From the time films began to be made in 1900, stars the world over assiduously cultivated distinctive images. In the Golden Age of Hindi cinema Raj Kapoor was always a Chaplinesque innocent. And Dev Anand was ever the happy-go-lucky urban imp. But there was one outlier. Picture these vignettes:
A debonair young man at a piano sings “aaj kisi ki haar hui hai, aaj kisi ki jeet” (somebody lost today, somebody won). He has just learnt that the heiress he loved is actually long enamoured of someone else.
The heir to the Mughal throne runs a feather along the face of an incredibly beautiful courtesan he passionately loves but cannot marry. Only the court musician’s aalaps are heard in the background.
A farm labourer cavorts with his friends, singing “nain lad jaihein” until his fresh-faced beloved appears. He ends up a dacoit trying to save her from the clutches of the evil moneylender, only to die at the hands of his policeman brother.
A scion of landed gentry tells a Calcutta courtesan who loves and cares for him, “kaun kambakht bardasht karne ke liye peeta hai” (I want to drink beyond tolerance). However much he drinks, he says, a sliver of consciousness reminds him of the pain (of separation from his childhood sweetheart, now married to someone else).
Yusuf Khan from Peshawar, aka Dilip Kumar, was completely believable in all these roles – arguably his best – in Andaz (1949), Mughal-e-Azam (1960) Ganga Jumna (1961), and Devdas (1955), in a span of 12 years at the height of his career covering 62 films in nearly 50 years.
He was dubbed the tragedy king, but that was only a part of his repertoire. He was more than adequate as a swashbuckling hero (Aan, Azaad, Kohinoor), an upstanding tongawalla fighting greedy contractors (Naya Daur), a Roman (Yahudi), simpering/dare-devil twins (Ram Aur Shyam), a martinet of a father (Shakti) and a patriarch (Kranti, Saudagar) in some of his famous films. But his Gothic portrayals of conflicted characters in lesser films – Heathcliff in Emily Bronte’s Wuthering Heights (twice, in Arzoo and Hulchal), Edward Rochester in Charlotte Bronte’s Jane Eyre (Sangdil) and Victor Stowell in Hall Caine’s The Master of Man (Amar) – testify to his range as well as courage in playing characters with deep negative traits in an age when romance alone was king.
Legend credits Thespis the Greek poet of sixth century BC to be the first actor, who actually became a different character on stage at a time when theatre entirely comprised chorus performances. Aristotle called these new dramas tragedies. No one deserves the title thespian, the adjectival or noun form of Thespis, than Dilip Kumar.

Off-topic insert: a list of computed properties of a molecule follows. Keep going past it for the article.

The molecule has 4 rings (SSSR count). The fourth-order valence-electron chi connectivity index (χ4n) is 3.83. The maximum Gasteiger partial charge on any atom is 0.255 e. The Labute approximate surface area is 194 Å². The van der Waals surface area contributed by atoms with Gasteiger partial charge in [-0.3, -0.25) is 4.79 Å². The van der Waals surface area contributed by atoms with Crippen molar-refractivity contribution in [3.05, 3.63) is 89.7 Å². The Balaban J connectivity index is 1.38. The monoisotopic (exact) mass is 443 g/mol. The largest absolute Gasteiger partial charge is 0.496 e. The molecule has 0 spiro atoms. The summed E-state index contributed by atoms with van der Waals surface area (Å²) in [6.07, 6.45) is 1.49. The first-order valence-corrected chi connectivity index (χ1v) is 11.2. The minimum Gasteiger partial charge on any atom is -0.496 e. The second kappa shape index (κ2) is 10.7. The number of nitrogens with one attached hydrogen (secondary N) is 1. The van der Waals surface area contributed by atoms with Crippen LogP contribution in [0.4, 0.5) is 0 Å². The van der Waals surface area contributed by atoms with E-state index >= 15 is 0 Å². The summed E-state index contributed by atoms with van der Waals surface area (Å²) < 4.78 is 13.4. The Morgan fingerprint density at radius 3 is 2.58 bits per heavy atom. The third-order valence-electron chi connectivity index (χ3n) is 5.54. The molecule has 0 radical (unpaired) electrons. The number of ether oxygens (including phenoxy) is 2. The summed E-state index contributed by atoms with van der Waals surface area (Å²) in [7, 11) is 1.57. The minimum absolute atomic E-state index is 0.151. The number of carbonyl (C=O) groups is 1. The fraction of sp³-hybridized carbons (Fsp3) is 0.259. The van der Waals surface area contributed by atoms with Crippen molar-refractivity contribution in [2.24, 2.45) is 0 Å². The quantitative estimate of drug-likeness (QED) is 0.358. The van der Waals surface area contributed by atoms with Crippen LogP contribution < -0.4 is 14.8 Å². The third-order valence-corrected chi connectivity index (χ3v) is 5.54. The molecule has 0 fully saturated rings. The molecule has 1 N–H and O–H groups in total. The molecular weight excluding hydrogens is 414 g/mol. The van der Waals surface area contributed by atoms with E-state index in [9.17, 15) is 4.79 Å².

Born in 1922 in Peshawar, Yusuf came to Bombay with his well-off fruit-trader family as a school-boy. His good looks, well-bred manners and soft speech landed him a contract in 1942 with Devika Rani’s Bombay Talkies on the look-out for a new hero. Without any training in acting, he was thrust into the lead in Jwar Bhata (1944). It did not do too well and Dilip attracted little attention.
No quitter, he studied film-making in all its aspects, sought advice from his many directors, and Ashok Kumar, his senior at the studio. A natural actor himself, Ashok Kumar told Dilip to be himself in front of the camera, possibly the best career-shaping advice he received. He avidly read classic novels which reflected in his choice of roles. He watched the latest Hollywood fare, with stars such as Paul Muni, Spenser Tracy, Henry Fonda, James Stewart, among others. All by himself, he realised that he had to explore his own feelings and experiences while portraying the screen character, the essence of the Stanislavski School of “method acting.”
Lord Meghnad Desai terms Dilip Kumar as the star of the Nehruvian era of social activism, but most of his memorable characters were from the middle or upper classes, angst-ridden and unable to cope with their existential dilemmas. Their future was predetermined by their birth, denying free will. Unable to cope with the conflict, they went down the path of self-destruction, often aided by demon brew.
Saratchandra Chattopadhyay’s Devdas was the very embodiment of this conflicted persona. Dilip Kumar was born to play the role in the Bimal Roy film, the best among the numerous versions. He brought the right mix of self-loathing and hopelessness to his understanding of the character.
Even the dacoit Gunga of Gunga Jumna is an extrapolation of this archetype, albeit from a different milieu. Dilip scoured the Badlands of Uttar Pradesh to get the ambience just right, including the Purbi dialect, and worked on every frame of the film, even though Nitin Bose, his early mentor, was the titular director.
That was the essence of Dilip Sahab, the sole supernova in the Galaxy Bollywood.
(This is an abridged version of the writer’s The self-taught actor, which appeared in Business Standard on October 25, 2014)